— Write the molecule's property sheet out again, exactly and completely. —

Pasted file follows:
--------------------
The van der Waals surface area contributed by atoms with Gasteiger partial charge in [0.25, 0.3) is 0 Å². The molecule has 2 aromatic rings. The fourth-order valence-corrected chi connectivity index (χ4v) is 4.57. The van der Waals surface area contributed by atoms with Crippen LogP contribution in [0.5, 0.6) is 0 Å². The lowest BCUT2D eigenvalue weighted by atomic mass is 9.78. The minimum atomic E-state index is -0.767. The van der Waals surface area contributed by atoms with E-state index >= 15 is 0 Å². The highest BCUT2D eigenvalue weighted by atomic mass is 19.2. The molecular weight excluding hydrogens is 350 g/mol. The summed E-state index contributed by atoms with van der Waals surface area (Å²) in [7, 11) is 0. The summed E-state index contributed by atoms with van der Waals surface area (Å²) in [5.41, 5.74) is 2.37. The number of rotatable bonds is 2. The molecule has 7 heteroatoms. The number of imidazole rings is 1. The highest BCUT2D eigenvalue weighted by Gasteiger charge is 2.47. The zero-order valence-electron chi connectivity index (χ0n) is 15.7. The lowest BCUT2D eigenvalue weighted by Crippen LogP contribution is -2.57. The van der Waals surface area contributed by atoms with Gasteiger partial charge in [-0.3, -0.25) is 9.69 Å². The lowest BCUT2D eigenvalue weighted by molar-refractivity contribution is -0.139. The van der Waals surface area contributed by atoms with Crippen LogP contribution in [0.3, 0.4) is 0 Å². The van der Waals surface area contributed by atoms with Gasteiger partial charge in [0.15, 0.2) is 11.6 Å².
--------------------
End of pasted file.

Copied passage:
The van der Waals surface area contributed by atoms with Gasteiger partial charge in [0.25, 0.3) is 0 Å². The molecule has 2 aromatic rings. The fourth-order valence-corrected chi connectivity index (χ4v) is 4.57. The van der Waals surface area contributed by atoms with Crippen LogP contribution in [0.5, 0.6) is 0 Å². The lowest BCUT2D eigenvalue weighted by atomic mass is 9.78. The minimum atomic E-state index is -0.767. The van der Waals surface area contributed by atoms with E-state index >= 15 is 0 Å². The highest BCUT2D eigenvalue weighted by atomic mass is 19.2. The molecular weight excluding hydrogens is 350 g/mol. The summed E-state index contributed by atoms with van der Waals surface area (Å²) in [7, 11) is 0. The summed E-state index contributed by atoms with van der Waals surface area (Å²) in [5.41, 5.74) is 2.37. The number of rotatable bonds is 2. The molecule has 7 heteroatoms. The number of imidazole rings is 1. The highest BCUT2D eigenvalue weighted by Gasteiger charge is 2.47. The zero-order valence-electron chi connectivity index (χ0n) is 15.7. The lowest BCUT2D eigenvalue weighted by Crippen LogP contribution is -2.57. The van der Waals surface area contributed by atoms with Gasteiger partial charge in [-0.3, -0.25) is 9.69 Å². The lowest BCUT2D eigenvalue weighted by molar-refractivity contribution is -0.139. The van der Waals surface area contributed by atoms with Crippen LogP contribution in [0.3, 0.4) is 0 Å². The van der Waals surface area contributed by atoms with Gasteiger partial charge in [0.15, 0.2) is 11.6 Å².